Enter for a chance to win 2 tickets to Sundance Next Fest

Gold Standard

Gold Standard

Join a live chat with 'Parenthood's' Monica Potter on Thursday

Monica Potter was at the center of one of television's most gut-wrenching storylines last year when her character battled breast cancer on the NBC drama "Parenthood."

Naturally, the emotional fallout from that plot was one of several focal points in "Parenthood's" fifth season, which we'll discuss with Potter when she stops by our studio on Thursday at 2:30 p.m. PDT.

Potter's character, Kristina Braverman, recovered enough this year to run for mayor, a story that the actress calls harder to pull off than the cancer arc because the character's trepidation was almost contagious.

Kristina also had to deal with the loss of a close friend to cancer and cope with survivor's guilt afterward.

"I can be a friend and a sister and a daughter, but she can’t," Kristina cried to her husband, Adam. "Why do I get to be lucky, and she doesn't? It’s not right, and I'm mad. I'm mad!"

Potter pulled off the scene with customary grace and relatability, the kind of talent that earned her a Golden Globe nomination and Critics Choice Television Award last year for her work on the show.

We'll talk to Potter about the rewards and challenges of "Parenthood," as well as anything you'd like to ask. Leave your questions in the comments section of this story or tweet them to #asklatimes, and we'll pass them along.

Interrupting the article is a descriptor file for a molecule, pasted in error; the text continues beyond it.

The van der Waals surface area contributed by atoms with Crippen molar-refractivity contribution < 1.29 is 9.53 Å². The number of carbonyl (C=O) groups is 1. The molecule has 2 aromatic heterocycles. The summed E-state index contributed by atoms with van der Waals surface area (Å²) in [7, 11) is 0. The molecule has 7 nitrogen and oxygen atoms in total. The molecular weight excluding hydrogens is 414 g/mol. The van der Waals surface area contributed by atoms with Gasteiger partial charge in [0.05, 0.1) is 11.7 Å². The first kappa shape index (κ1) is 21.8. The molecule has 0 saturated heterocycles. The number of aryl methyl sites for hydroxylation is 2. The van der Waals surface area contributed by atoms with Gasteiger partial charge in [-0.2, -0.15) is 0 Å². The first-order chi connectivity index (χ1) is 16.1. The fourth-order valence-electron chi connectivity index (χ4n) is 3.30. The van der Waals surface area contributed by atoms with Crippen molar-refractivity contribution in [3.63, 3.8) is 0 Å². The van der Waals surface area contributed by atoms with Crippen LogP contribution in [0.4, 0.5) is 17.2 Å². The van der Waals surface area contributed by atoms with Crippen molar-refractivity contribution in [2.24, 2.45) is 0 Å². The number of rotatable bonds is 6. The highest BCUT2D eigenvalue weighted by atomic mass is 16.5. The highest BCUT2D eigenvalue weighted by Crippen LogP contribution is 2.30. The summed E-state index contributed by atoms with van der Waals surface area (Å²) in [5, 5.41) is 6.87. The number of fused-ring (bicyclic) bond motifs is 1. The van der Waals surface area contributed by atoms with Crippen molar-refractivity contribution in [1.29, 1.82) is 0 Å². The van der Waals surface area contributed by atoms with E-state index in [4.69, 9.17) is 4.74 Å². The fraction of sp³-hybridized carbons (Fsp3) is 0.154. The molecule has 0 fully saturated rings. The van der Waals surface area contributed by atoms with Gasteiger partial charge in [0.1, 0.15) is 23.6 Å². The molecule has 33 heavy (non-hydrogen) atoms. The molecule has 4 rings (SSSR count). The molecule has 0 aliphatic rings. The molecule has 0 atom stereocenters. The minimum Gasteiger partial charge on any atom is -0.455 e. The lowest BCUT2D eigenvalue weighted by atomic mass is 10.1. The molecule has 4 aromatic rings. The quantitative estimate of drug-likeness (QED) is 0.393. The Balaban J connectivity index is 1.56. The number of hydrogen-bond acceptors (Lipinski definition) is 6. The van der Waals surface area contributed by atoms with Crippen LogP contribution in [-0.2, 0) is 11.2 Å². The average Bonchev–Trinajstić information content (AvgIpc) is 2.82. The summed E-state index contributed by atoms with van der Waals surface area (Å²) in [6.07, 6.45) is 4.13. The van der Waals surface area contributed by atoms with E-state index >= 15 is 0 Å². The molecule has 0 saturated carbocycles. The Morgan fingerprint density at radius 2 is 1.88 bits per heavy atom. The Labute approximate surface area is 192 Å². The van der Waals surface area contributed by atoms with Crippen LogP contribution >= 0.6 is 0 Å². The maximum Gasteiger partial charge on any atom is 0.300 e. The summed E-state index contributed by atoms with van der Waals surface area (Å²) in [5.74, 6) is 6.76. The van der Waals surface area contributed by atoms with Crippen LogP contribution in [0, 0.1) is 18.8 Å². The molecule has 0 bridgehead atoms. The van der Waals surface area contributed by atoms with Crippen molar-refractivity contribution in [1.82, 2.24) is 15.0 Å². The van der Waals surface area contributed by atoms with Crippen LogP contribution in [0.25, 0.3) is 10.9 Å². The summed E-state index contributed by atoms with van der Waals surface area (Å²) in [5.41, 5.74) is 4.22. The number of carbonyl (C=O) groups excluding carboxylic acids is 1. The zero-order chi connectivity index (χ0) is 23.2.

Copyright © 2015, Los Angeles Times
Related Content
  • Monica Potter's close call with her 'Parenthood' cancer story

    Monica Potter's close call with her 'Parenthood' cancer story

    Monica Potter, who plays Kristina Braverman on NBC's sleeper hit "Parenthood" (just renewed for a fifth season), had an emotional story about breast cancer this past season that had multitudes of fans clinging to boxes of Kleenex. And while it's not new territory for television (Kim Catrall on...

  • Emmys 2015: Eight young black actors to watch

    Emmys 2015: Eight young black actors to watch

    The year of diversity in television is in full swing. Cemented by history-making Emmy nominations for "Empire's" Taraji P. Henson and "How to Get Away With Murder's" Viola Davis for lead drama actress -- which two black women have never been nominated for together, and no black actress has ever...